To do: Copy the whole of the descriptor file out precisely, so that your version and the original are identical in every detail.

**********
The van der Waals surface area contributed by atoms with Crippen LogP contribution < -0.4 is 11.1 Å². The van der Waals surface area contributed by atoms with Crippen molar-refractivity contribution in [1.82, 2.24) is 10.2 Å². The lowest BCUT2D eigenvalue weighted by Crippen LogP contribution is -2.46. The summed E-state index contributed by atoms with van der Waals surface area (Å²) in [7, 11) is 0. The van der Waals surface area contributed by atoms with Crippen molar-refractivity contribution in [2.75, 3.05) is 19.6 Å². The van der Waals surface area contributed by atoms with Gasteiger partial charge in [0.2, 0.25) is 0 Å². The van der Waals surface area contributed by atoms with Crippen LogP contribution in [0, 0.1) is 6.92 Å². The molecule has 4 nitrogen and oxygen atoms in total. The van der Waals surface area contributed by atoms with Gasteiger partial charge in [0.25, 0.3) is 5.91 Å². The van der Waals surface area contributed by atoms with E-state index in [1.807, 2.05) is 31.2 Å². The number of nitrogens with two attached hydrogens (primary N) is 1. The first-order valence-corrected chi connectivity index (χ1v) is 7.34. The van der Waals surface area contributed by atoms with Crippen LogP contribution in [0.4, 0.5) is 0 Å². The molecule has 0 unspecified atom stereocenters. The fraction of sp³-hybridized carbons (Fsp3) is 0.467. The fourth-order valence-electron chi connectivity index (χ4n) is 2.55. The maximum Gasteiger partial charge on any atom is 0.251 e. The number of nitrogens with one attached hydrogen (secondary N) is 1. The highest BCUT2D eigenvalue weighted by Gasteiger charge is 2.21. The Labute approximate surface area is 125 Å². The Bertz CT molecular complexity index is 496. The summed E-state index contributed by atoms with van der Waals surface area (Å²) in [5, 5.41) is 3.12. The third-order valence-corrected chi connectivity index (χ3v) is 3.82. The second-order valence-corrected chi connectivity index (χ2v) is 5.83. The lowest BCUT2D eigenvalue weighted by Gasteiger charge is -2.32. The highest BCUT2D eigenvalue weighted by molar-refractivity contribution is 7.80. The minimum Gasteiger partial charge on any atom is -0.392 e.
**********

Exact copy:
The van der Waals surface area contributed by atoms with Crippen LogP contribution < -0.4 is 11.1 Å². The van der Waals surface area contributed by atoms with Crippen molar-refractivity contribution in [1.82, 2.24) is 10.2 Å². The lowest BCUT2D eigenvalue weighted by Crippen LogP contribution is -2.46. The summed E-state index contributed by atoms with van der Waals surface area (Å²) in [7, 11) is 0. The van der Waals surface area contributed by atoms with Crippen molar-refractivity contribution in [2.75, 3.05) is 19.6 Å². The van der Waals surface area contributed by atoms with Gasteiger partial charge in [0.2, 0.25) is 0 Å². The van der Waals surface area contributed by atoms with Crippen LogP contribution in [0, 0.1) is 6.92 Å². The molecule has 4 nitrogen and oxygen atoms in total. The van der Waals surface area contributed by atoms with Gasteiger partial charge in [0.25, 0.3) is 5.91 Å². The van der Waals surface area contributed by atoms with E-state index in [1.807, 2.05) is 31.2 Å². The number of nitrogens with two attached hydrogens (primary N) is 1. The first-order valence-corrected chi connectivity index (χ1v) is 7.34. The van der Waals surface area contributed by atoms with Crippen LogP contribution in [0.4, 0.5) is 0 Å². The molecule has 0 unspecified atom stereocenters. The fraction of sp³-hybridized carbons (Fsp3) is 0.467. The fourth-order valence-electron chi connectivity index (χ4n) is 2.55. The maximum Gasteiger partial charge on any atom is 0.251 e. The number of nitrogens with one attached hydrogen (secondary N) is 1. The highest BCUT2D eigenvalue weighted by Gasteiger charge is 2.21. The Labute approximate surface area is 125 Å². The Bertz CT molecular complexity index is 496. The summed E-state index contributed by atoms with van der Waals surface area (Å²) in [5, 5.41) is 3.12. The third-order valence-corrected chi connectivity index (χ3v) is 3.82. The second-order valence-corrected chi connectivity index (χ2v) is 5.83. The lowest BCUT2D eigenvalue weighted by Gasteiger charge is -2.32. The highest BCUT2D eigenvalue weighted by molar-refractivity contribution is 7.80. The minimum Gasteiger partial charge on any atom is -0.392 e.